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Displaying 61-80 of 342 results
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Turtle

Turtles are egg-laying, toothless reptiles with limb girdles roofed over by a wide rib cage and fused to bony plates in the skin.

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Bear Attacks

Infrequent attacks on humans have been made by grizzly (or brown), black or polar bears. Bears can run at speeds exceeding 50 km/h, are significantly stronger than people and can inflict serious injury.

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Bluebird

Bluebird is a common name for 3 species of thrushes occurring in North and Central America.

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Harvestmen

Harvestmen are Arachnids of the order Opiliones. Harvestmen is the preferred term but they are commonly called daddy-long-legs - even though many have short legs.

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Auk

Alcidae is a family of highly specialized seabirds that contains auks (including the now extinct great auk), auklets, murres, murrelets, razorbills, dovekies, guillemots and puffins.

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Beaver

A herbivorous mammal weighing 16–35 kg and measuring up to 1.3 m from snout to paddled tail, the beaver (Castor canadensis) is Canada's largest rodent and the second-largest rodent in the world (after the capybara). It is primarily nocturnal and lives a semi-aquatic life.

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Alderfly

Alderfly, small (13-18 mm), dark, soft-bodied insect of order Megaloptera, family Sialidae, found in freshwater habitats bordered by alder.

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Jaeger

The Jaeger is any of 3 species of rapacious, gull-like seabirds of genus Stercorarius.

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Marsupialia

Marsupialia, order of mammals belonging to the infraclass Metatheria, comprising some 280 living species, of which two-thirds are found in Australia.

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Marten

Marten (Martes americana), slender weasel specialized for life in the northern coniferous forests; found from Alaska and BC to Newfoundland and into the US.

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Kangaroo Rat

Kangaroo Rat, solitary, strictly nocturnal rodent of the N American family Heteromyidae. The family comprises 75 species (see Pocket Mouse).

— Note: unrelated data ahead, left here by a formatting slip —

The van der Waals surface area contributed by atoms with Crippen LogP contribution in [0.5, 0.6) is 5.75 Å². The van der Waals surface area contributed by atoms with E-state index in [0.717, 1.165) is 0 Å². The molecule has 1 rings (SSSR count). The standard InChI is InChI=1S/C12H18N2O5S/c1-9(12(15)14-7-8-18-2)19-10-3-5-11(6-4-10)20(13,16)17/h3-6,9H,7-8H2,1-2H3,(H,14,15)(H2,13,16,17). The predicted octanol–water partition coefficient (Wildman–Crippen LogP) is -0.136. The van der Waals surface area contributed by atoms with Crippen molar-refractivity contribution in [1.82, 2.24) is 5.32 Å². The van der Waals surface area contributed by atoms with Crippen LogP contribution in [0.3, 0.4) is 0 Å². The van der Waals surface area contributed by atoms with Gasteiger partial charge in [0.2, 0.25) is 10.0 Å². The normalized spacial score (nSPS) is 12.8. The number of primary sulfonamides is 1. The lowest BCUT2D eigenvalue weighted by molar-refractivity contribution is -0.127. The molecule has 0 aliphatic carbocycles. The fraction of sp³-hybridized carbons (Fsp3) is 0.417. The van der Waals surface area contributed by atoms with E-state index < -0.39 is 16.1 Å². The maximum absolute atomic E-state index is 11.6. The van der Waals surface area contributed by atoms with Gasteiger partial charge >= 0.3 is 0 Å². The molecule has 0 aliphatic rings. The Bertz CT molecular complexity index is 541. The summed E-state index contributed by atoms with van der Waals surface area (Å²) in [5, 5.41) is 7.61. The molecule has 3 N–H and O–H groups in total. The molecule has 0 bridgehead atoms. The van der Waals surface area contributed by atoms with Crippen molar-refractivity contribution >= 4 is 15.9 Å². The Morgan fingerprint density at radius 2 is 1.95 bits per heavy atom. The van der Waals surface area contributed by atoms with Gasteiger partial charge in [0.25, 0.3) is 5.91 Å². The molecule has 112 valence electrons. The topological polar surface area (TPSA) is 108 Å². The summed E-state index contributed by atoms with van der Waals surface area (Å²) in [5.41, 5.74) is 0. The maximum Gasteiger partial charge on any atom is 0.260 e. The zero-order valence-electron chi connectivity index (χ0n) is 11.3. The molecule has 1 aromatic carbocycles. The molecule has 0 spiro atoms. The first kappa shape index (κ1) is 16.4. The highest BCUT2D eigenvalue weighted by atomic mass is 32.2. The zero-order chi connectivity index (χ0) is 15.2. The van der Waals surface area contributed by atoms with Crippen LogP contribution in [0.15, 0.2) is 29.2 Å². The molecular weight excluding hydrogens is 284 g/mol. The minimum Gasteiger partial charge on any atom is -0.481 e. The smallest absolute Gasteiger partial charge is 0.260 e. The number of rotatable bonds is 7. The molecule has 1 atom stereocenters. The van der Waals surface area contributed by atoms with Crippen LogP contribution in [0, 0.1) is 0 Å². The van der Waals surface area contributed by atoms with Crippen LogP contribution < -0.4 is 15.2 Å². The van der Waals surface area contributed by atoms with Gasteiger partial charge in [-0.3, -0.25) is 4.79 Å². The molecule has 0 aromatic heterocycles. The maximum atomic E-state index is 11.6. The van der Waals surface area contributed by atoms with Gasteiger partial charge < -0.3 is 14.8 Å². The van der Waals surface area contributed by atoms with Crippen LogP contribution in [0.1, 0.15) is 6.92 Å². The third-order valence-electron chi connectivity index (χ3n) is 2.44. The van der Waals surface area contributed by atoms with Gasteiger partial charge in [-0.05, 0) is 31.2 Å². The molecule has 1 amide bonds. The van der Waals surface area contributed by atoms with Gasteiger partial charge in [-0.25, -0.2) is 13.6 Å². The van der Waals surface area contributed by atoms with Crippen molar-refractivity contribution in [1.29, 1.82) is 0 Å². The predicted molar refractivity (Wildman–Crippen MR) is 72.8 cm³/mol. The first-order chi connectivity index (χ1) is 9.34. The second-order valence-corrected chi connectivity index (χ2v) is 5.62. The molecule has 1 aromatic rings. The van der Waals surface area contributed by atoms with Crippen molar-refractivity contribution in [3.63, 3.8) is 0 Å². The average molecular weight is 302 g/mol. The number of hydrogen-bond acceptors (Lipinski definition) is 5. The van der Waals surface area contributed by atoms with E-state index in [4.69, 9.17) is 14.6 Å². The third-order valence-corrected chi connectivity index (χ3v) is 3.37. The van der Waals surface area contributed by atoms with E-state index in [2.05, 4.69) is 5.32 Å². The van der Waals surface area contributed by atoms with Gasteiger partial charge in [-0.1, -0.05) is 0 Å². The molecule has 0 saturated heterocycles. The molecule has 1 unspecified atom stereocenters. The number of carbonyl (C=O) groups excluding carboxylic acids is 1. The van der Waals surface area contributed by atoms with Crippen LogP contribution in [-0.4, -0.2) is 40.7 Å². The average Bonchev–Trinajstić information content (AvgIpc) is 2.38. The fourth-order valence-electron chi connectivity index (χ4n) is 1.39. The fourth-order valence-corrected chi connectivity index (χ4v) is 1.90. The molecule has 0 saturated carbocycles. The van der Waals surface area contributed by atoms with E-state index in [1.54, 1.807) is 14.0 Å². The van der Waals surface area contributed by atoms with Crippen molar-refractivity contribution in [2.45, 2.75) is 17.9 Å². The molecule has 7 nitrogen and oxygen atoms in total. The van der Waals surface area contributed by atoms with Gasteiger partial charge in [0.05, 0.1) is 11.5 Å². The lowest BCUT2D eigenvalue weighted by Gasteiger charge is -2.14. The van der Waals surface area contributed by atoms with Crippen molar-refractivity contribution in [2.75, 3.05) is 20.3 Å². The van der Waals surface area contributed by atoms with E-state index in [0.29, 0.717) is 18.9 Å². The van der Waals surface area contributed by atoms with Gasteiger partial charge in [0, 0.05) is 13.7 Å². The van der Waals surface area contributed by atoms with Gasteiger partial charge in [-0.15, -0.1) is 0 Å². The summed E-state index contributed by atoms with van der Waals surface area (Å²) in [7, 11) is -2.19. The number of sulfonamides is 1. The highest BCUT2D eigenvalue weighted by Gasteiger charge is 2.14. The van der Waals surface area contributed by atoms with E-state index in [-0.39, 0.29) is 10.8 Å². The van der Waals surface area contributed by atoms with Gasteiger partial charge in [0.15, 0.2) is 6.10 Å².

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Mosquito

The mosquito (Spanish for "little fly") is a fragile, long-legged fly of the order Diptera, family Culicidae. Over 3,500 species are known worldwide and at least 82 are found in Canada. Often considered a nuisance to humans because of their itchy bites, it is the females that feed on the blood of other animals. Both sexes feed on plant fluids such as nectar. Most of the woodland species with which Canadians are familiar belong to the genus Aedes. These species are found throughout Canada and are recognizable by their alternating white and black colour, and slender, pointed abdomens. They are present in large numbers soon after winter’s end and on spring and summer evenings. The comparatively small northern house mosquito (Culex pipiens) is commonly found indoors in early spring and late fall, and is distinguished by its size and its blunt-tipped abdomen. Canada boasts the second oldest fossilized mosquito ever found. It is preserved in 76.5–79.5 million-year-old amber from southern Alberta.

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Perch

Although perch is the common name for several distantly related species of fish, it properly refers to members of the perch family (Percidae), order Perciformes, class Actinoperygii.

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Lynx

The lynx is a medium-sized, carnivorous mammal of family Felidae. Canada lynx (Lynx canadensis) is distinguished from the North American bobcat by its tufted ears, large feet, long legs and lack of a white patch below the tail tip.

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Leech

Leech (class Hirudinea) is a segmented annelid worm with 34 segments, many external rings and no setae (bristles).

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Damselfly

Damselfly, thin-bodied, carnivorous insect with 2 pairs of long, membranous, narrow-based wings.

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Lark

   Lark is a common name for small songbirds of the primarily Old World family Alaudidae.

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Marmot

The marmot is a large, diurnal, burrowing rodent of the squirrel family, native to Eurasia and North America.

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Cnidaria

Cnidaria, phylum of multicellular, radially symmetrical invertebrates (eg, hydroids, jellyfish, sea anemones, corals) dating to late Precambrian era (630-570 million years ago).

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